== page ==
Catechesis of the Good Shepherd
Many people are aware of the Montessori method of education in its most popular elements:
- the use of beautiful materials such a wood and glass,
- miniaturizing all furniture and tools so that they are fit for a child’s body,
- educational materials which the child may see, hear, touch, and possibly even smell or taste.
- the emphasis on peaceful conduct and “normalization” (self regulation),
- and the independence which comes from acquiring practical life skills.
In the Catechesis of the Good Shepherd, these elements are employed in a sacred space for children. The room where the children work is called the Atrium. It contains small models of the same things that we see in the church building:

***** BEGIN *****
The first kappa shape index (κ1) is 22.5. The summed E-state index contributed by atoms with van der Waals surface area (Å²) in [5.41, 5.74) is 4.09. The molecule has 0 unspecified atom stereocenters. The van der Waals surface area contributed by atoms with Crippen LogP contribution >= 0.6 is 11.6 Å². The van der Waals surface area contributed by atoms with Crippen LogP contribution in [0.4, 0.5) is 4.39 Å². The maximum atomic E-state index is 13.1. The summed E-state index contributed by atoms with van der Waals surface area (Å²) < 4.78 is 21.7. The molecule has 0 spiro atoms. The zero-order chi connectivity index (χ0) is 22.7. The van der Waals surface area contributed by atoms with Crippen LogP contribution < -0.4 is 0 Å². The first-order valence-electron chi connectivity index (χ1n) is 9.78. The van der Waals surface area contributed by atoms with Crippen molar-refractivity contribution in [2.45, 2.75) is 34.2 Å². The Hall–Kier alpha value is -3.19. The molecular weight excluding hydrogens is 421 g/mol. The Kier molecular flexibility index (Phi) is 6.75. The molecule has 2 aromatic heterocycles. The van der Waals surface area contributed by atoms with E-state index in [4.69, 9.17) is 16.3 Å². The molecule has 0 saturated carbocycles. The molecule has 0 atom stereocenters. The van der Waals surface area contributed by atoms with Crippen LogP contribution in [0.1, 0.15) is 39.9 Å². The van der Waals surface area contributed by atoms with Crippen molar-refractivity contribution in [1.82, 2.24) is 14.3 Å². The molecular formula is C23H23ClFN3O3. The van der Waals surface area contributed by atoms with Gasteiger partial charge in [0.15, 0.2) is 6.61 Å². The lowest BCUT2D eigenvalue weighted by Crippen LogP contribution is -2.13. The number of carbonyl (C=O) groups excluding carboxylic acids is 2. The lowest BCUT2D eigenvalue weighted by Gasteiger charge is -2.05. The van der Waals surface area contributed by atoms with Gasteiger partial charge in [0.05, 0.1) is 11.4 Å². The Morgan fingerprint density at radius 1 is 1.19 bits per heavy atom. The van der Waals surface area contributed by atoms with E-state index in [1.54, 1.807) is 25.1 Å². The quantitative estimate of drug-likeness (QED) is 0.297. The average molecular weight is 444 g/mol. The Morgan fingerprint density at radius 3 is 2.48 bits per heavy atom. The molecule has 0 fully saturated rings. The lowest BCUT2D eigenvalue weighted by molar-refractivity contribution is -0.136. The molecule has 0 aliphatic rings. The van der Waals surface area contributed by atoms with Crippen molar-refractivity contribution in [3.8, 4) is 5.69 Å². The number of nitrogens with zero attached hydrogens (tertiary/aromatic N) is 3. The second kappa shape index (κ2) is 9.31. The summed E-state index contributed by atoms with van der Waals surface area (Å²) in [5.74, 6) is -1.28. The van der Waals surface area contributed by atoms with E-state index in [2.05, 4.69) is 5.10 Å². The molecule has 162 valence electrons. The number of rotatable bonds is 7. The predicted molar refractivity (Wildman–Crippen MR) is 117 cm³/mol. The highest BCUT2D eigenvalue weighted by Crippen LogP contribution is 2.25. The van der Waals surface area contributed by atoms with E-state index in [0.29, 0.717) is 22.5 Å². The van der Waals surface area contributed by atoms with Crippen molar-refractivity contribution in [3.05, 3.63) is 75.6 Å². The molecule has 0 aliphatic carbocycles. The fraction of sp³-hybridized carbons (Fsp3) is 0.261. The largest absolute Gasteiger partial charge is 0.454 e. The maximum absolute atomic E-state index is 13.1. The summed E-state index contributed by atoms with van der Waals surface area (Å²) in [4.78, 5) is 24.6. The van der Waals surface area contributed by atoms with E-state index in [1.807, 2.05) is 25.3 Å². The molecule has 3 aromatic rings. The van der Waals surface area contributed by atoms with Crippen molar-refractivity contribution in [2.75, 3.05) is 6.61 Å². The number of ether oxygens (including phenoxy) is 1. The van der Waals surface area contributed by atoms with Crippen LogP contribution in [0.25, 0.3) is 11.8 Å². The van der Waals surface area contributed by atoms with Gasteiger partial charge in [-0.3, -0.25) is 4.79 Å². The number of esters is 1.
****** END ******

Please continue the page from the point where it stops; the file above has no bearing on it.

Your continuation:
- Altar & altar cloths
- Baptismal font
- Bible & other religious books
- Flowers & candles
- Processional cross
- Seasonal colors
The Atrium also contains art materials and practical life materials which allow young children to perfect their fine motor skills before handling the delicate materials used in the lessons.
Lessons are presented once a week as a choice for the young child. Everyone comes into the Atrium together, but no one is required to do anything with which he or she is not comfortable. There are many different activities available, and each child chooses one individually. (Most young children choose an art activity or a practical life activity at first.)